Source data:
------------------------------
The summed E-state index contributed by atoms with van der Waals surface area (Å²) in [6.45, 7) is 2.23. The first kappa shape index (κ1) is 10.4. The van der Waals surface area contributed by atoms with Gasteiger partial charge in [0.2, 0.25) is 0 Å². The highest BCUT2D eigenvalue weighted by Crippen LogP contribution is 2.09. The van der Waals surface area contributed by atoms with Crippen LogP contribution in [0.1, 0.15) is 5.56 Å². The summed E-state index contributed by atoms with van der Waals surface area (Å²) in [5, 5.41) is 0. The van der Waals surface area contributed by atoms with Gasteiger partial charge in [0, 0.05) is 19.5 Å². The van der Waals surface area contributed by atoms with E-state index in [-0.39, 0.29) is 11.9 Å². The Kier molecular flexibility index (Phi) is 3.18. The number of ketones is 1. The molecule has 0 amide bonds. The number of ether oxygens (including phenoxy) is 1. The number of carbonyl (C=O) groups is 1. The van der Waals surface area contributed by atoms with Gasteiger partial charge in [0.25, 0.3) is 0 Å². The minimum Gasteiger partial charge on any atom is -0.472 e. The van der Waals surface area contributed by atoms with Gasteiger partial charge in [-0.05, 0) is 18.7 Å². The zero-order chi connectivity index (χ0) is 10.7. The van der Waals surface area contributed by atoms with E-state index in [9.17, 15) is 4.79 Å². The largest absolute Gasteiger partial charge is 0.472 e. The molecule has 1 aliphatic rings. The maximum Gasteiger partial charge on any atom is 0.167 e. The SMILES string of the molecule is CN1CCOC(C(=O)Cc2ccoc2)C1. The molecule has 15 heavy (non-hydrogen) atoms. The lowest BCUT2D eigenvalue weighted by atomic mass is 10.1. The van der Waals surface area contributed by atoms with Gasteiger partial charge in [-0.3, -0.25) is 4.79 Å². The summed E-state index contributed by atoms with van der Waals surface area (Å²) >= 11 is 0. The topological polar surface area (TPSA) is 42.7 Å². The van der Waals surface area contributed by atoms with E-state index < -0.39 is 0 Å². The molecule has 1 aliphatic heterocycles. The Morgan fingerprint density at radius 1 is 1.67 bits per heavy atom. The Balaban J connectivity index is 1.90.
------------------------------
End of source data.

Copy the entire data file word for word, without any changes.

The summed E-state index contributed by atoms with van der Waals surface area (Å²) in [6.45, 7) is 2.23. The first kappa shape index (κ1) is 10.4. The van der Waals surface area contributed by atoms with Gasteiger partial charge in [0.2, 0.25) is 0 Å². The highest BCUT2D eigenvalue weighted by Crippen LogP contribution is 2.09. The van der Waals surface area contributed by atoms with Crippen LogP contribution in [0.1, 0.15) is 5.56 Å². The summed E-state index contributed by atoms with van der Waals surface area (Å²) in [5, 5.41) is 0. The van der Waals surface area contributed by atoms with Gasteiger partial charge in [0, 0.05) is 19.5 Å². The van der Waals surface area contributed by atoms with E-state index in [-0.39, 0.29) is 11.9 Å². The Kier molecular flexibility index (Phi) is 3.18. The number of ketones is 1. The molecule has 0 amide bonds. The number of ether oxygens (including phenoxy) is 1. The number of carbonyl (C=O) groups is 1. The van der Waals surface area contributed by atoms with Gasteiger partial charge in [0.25, 0.3) is 0 Å². The minimum Gasteiger partial charge on any atom is -0.472 e. The van der Waals surface area contributed by atoms with Gasteiger partial charge in [-0.05, 0) is 18.7 Å². The zero-order chi connectivity index (χ0) is 10.7. The van der Waals surface area contributed by atoms with E-state index in [9.17, 15) is 4.79 Å². The largest absolute Gasteiger partial charge is 0.472 e. The molecule has 1 aliphatic rings. The maximum Gasteiger partial charge on any atom is 0.167 e. The SMILES string of the molecule is CN1CCOC(C(=O)Cc2ccoc2)C1. The molecule has 15 heavy (non-hydrogen) atoms. The lowest BCUT2D eigenvalue weighted by atomic mass is 10.1. The van der Waals surface area contributed by atoms with Gasteiger partial charge in [-0.3, -0.25) is 4.79 Å². The summed E-state index contributed by atoms with van der Waals surface area (Å²) >= 11 is 0. The topological polar surface area (TPSA) is 42.7 Å². The van der Waals surface area contributed by atoms with E-state index < -0.39 is 0 Å². The molecule has 1 aliphatic heterocycles. The Morgan fingerprint density at radius 1 is 1.67 bits per heavy atom. The Balaban J connectivity index is 1.90.